The Spring Statement: The Impact

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Alice Pugh looks at what impacts cuts to National Insurance Contributions, raising the high-income child benefit charge, and public spending will have on households in the UK.

Cuts to National insurance Contributions (NICs)

The NIC main rate has been cut by 2p in the pound (from 10% to 8%) for an expected 27.6m employees and 2.2m self-employed workers. The table below shows the impact that a 2% cut in NIC will have based on income levels, as can be seen, the more you will benefit from the cut.

Annual savings by salary by cutting NICs from 10% to 8%

Bar chart showing the annual saving by salary by cutting NICs from 10% to 8%: £150k saves £754, £100k saves £754, £85k saves £754, £75k saves £754, £50k saves 749, £35k saves £449, £25k saves £249 and £15k saves £49.

Source: BBC, 2024 based on data from AJ Bell, 2024

For the average worker on £35,400, this will be a tax cut worth £450 per year from April 2024. When combined with the cuts to NICs in the Autumn budget, this is a total annual tax cut of around £900 for the average earner.

The IPPR has found that the majority of the benefit from the NICs will be gained by the richest households, with for every £1 of the NICs cut, 45p will go to the richest 20% of households with the highest income, whilst only 3p will be gained by the lowest-earning fifth of households.

Distribution of reduced tax across household income quintiles

Diagram shows the distribution of reduced tax across household income quintiles, from the lowest to the highest.

Source: IPPR tax and benefit model, 2024

Fiscal drag, however, will trap even more people into paying higher taxes. Fiscal drag means that when the income tax thresholds are frozen and do not increase with inflation whilst earnings do, more and more people can be dragged into paying a higher rate of tax. The Institute for Fiscal Studies has found that due to the multi-year freezes on income tax thresholds, including a time of high inflation, overall for every £1 given back to workers in cuts to NICs, £1.30 will have been taken away in income tax threshold freezes between 2021 and 2024, potentially rising to £1.90 in 2027.

High-Income Child Benefit Charge (HICBC)

Increasing the point at which families start losing child benefits from £50,000 a year (for the highest-income earner) to £60,000 will benefit around 170,000 families. The taper rate has also changed, so rather than child benefits being completely withdrawn at £60,000, it will begin to taper at £60,000, until the highest earner is earning £80,000 at which point child benefits will be withdrawn. Together these changes are expected to increase child benefit by an average of £1,260 a year to 485,000 families in 2024-25. This change will be a great relief to many households as since the government changed the child benefit policy back in 2013, the £50,000 earnings for the highest earner had been frozen, this means as wages went up with inflation many families began to lose their child benefits, even though in real terms they weren’t necessarily earning more.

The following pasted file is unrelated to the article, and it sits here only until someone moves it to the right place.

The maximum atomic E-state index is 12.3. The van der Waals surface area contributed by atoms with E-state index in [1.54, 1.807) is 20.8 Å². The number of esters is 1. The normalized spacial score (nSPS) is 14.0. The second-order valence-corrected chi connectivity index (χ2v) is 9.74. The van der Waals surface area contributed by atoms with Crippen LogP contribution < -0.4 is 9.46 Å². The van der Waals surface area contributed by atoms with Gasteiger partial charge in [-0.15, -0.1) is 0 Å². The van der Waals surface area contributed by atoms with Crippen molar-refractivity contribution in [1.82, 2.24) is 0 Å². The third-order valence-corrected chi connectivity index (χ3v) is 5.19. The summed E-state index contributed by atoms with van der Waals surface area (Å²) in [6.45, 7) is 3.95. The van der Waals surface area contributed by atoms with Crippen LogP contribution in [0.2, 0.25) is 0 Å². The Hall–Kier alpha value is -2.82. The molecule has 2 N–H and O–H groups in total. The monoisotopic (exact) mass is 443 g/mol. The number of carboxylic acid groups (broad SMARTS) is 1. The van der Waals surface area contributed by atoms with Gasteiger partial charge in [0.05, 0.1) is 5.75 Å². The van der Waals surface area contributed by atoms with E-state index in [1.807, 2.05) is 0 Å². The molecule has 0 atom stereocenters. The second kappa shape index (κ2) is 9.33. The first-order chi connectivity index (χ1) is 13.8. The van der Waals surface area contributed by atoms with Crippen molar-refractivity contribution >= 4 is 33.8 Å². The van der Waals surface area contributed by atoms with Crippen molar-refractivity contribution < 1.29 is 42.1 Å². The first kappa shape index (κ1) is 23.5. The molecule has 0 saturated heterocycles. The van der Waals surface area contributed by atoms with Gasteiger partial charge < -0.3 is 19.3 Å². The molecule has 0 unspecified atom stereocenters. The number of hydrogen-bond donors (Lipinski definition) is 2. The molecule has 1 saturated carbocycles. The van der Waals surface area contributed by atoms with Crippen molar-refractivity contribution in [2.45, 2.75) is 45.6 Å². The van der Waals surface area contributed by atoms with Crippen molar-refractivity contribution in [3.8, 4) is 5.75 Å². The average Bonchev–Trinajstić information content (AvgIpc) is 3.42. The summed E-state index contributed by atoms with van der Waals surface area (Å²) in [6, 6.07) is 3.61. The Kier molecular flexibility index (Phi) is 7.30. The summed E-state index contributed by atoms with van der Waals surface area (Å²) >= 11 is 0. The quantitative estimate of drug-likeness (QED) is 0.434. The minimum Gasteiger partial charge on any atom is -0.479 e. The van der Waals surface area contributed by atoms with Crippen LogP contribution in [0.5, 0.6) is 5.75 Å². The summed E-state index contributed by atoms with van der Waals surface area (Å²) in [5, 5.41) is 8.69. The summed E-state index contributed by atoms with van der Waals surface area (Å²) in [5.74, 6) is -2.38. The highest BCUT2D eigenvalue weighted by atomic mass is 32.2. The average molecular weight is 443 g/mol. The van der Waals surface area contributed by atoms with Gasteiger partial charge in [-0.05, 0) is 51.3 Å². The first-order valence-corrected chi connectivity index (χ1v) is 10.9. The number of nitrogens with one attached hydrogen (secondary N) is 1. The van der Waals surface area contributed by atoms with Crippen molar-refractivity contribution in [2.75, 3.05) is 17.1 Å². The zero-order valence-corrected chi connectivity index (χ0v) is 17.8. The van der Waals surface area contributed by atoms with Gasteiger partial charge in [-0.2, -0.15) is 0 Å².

Public Spending

The Chancellor has largely retained his post-election spending plans effectively unchanged, despite the anticipation that that he would be making cuts. This will be tight to deliver as the government has little headroom left following the budget, with only £8.9bn headroom with the average in previous years from 2010 has been around £26.1bn. Sticking to the planned spending will require cuts to unprotected services of around 3.3% per year or around £20bn by 2029, which is expected by the IFS.

The NHS was guaranteed greater funding at an additional £2.5bn of day-to-day spending for 2024-25, though this was inevitable otherwise there would have been a real-term cut in NHS spending. Plus, the NHS will also receive an additional £3.4bn of capital funding to fund investments in technology and productivity-enhancing service improvements.


This Spring Statement was highly anticipated, as it was expected to be the last budget before the 2024 general election. However, the budget was largely underwhelming (not necessarily a bad thing given the 2022 ‘mini-budget’), though partly because the big announcement of NICs cuts had already been leaked earlier in the week. The changes to NICs will benefit many however, the policy will largely help higher income earners and households will still not see their incomes return to pre-pandemic levels till 2025-26.

However, over the entire parliamentary period of this government, the government has indeed shifted the majority of state support offered from the rich to the poor. The Resolution Foundation found that whilst 78% of the personal tax cuts announced in the Spring 2024 budget will go to the richest half of households, across the wider tax and benefit changes made over this parliamentary period (2019-2024), a typical household will gain £420 a year on average, the poorest fifth will gain £840 and the richest fifth will lose an average of £1,500.

The IFS highlighted that the largest problem with this budget overall is that it is not a budget which addresses the real challenges facing the economy because it has not been transparent about what those challenges are. The IFS accuses both the government and the opposition of not acknowledging the true scale of choices and trade-offs that will be facing us in the next parliamentary period, which will become a problem when those choices become unavoidable.

This blog was written by Alice Pugh, Policy and Data Analyst City-REDI / WMREDI, University of Birmingham.

The views expressed in this analysis post are those of the author and not necessarily those of City-REDI / WMREDI or the University of Birmingham.

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